In my last few posts, I've been exploring establishing a base where people can accept responsibility. This is step 2 of the 7 Steps to Enabling Your Clients to Master Change. I've been providing examples of patients who resist change by sticking to old ways of thinking. Here I'll show you a few other ways in which you can move a patient move beyond their objections so that they accept responsibility for their health, which will bring them closer to working with you.
Here are a few examples:
"Well, I want to wait to get my spouse in," a patient might say.
"Why is that?"
"Well, I'm worried about the cost."
I validate them. "I completely understand, because you thought you had back pain, and you found out the whole foundation of life and health in your body is your spine and your health is breaking down, right?"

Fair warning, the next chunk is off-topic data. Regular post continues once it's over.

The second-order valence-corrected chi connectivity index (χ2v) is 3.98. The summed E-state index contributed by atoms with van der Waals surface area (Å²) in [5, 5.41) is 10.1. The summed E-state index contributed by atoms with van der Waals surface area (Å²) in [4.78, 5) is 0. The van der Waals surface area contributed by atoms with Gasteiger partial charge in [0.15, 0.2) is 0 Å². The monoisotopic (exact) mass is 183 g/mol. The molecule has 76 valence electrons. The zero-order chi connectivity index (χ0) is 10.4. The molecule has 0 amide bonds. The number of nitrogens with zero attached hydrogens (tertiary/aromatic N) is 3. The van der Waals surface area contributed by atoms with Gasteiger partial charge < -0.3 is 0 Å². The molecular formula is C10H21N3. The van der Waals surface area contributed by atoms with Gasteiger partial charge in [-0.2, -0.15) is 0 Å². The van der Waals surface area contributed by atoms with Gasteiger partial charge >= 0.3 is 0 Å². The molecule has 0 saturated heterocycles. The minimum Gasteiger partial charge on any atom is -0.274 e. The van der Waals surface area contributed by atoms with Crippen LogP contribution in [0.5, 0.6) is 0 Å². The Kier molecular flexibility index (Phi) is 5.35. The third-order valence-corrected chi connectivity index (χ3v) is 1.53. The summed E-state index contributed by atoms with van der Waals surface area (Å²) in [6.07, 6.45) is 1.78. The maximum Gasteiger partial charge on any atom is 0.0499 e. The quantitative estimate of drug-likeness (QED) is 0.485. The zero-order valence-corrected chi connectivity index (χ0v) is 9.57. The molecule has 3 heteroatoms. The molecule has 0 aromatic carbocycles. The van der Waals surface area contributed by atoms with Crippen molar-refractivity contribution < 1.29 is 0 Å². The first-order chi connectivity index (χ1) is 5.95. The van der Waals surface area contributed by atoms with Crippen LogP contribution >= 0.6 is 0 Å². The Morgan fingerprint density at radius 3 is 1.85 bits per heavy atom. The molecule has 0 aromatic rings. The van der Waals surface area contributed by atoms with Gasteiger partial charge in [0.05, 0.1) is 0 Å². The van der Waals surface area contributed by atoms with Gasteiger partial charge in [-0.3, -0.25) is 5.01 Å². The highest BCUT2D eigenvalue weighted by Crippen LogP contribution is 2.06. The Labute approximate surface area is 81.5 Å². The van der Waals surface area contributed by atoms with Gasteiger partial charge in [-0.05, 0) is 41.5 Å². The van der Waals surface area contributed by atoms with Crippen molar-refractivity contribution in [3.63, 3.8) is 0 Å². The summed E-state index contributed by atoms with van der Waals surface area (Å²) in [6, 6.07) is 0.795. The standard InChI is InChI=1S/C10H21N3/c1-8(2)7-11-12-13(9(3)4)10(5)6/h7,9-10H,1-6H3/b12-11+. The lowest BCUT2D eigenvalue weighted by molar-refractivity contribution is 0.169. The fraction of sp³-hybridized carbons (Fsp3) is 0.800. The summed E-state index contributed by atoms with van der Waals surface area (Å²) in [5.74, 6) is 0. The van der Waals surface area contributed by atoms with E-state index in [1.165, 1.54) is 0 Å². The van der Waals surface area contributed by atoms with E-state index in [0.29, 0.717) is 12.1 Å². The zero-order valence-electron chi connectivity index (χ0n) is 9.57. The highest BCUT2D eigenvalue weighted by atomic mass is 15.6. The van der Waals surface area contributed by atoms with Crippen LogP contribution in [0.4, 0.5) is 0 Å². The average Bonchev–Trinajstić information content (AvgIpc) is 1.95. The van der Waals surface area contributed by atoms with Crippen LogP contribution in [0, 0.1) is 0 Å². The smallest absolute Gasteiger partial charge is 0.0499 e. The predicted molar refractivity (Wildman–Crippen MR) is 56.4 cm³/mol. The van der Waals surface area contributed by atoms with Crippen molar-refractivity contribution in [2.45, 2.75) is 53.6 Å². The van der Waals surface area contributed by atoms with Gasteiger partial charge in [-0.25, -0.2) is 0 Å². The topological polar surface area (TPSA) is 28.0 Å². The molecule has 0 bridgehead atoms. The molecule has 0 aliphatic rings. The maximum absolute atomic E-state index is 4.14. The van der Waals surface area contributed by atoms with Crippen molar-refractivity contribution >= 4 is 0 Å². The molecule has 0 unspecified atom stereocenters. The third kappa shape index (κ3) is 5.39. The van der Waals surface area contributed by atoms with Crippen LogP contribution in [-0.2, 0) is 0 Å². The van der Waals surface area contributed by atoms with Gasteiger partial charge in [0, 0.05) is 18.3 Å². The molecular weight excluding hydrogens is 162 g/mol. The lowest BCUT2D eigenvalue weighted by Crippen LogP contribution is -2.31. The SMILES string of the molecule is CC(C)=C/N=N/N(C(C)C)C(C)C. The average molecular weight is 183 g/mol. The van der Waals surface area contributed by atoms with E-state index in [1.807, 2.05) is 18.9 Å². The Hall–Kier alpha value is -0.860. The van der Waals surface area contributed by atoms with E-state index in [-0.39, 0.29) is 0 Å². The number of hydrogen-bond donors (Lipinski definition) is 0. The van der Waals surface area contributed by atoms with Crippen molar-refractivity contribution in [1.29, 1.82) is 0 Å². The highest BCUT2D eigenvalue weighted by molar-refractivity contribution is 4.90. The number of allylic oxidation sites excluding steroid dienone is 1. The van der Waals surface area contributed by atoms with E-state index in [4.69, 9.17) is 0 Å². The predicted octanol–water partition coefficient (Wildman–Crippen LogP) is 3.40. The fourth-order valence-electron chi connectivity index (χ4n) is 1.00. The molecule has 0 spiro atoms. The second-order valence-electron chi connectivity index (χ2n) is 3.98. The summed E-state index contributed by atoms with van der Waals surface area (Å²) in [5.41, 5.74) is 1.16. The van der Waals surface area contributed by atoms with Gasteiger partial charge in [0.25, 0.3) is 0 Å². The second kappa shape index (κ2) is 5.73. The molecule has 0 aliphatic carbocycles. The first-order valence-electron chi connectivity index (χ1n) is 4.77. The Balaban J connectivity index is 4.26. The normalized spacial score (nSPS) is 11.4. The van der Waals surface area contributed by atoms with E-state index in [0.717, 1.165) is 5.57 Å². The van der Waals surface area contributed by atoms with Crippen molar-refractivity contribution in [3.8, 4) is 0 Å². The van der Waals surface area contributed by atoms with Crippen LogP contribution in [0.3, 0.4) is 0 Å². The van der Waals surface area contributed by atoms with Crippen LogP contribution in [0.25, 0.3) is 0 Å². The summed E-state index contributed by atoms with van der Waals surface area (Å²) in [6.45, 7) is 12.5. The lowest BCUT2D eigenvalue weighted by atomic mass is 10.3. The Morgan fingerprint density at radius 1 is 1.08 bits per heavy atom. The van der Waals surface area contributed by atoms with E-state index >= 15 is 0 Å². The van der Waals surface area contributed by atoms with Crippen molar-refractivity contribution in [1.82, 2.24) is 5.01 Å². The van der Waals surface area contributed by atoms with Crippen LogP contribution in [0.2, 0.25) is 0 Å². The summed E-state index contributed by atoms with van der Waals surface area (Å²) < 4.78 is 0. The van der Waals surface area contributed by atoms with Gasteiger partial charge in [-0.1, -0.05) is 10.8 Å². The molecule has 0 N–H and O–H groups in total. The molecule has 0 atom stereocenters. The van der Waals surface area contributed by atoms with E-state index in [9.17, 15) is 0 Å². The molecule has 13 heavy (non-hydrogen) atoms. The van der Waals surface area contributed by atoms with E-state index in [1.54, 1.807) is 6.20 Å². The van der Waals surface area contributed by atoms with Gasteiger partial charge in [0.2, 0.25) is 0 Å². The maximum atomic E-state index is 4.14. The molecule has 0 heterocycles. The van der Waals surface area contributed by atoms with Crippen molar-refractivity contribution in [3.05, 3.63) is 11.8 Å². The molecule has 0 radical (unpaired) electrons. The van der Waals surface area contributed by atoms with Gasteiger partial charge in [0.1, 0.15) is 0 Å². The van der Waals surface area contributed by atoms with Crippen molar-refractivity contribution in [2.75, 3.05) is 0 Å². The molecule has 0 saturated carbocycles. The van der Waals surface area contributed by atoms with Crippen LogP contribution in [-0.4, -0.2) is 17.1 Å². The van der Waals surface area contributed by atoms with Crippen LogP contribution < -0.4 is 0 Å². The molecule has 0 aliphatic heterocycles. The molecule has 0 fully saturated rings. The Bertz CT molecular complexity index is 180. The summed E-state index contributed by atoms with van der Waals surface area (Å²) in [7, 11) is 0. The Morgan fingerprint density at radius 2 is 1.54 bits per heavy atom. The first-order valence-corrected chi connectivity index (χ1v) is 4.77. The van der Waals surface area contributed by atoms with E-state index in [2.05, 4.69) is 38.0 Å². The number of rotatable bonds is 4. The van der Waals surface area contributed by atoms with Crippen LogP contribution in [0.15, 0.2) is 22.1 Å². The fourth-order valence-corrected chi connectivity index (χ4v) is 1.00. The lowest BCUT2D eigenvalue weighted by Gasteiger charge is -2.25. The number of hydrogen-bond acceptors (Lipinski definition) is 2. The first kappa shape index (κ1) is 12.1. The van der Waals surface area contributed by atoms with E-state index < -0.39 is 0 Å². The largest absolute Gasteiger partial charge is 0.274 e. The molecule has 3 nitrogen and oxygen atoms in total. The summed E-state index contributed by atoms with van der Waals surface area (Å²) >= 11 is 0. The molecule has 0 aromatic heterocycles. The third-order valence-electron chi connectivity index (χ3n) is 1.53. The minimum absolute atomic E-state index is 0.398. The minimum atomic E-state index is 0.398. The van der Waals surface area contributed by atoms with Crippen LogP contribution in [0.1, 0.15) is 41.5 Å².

Or, following a workshop, a patient might say, "I want to wait for my spouse."
I'd say, "Okay, if you want to wait, that must mean you know they have a problem." I'd turn to the potential patient, and say, "Do you think you have a weakness in your spine that's breaking your body down?"
She'd say, "Yes."
Then I'd say, "What if we evaluated you, and we saw what the problem is, and you're going to do home care because you're 100%, right? What if you did the home care together? What if we knew what the problem was, and you could at least maybe stop that progression, or slow it down? Would that be valuable?"
I'm seeing the best in them.
As long as they trust you, which they will, if they're willing to invest in the program, they're going to agree with how you're redefining the problem. There's responsibility. That's pattern interruption. That's redefining the problem.
Is it confrontational? Yes.
In my next post, I'll provide another example of confrontation—all in the name of bringing a patient closer by addressing their objections. In the meantime, can you think of other examples of where you've overcome patients' hesitations?
Thank you for sharing.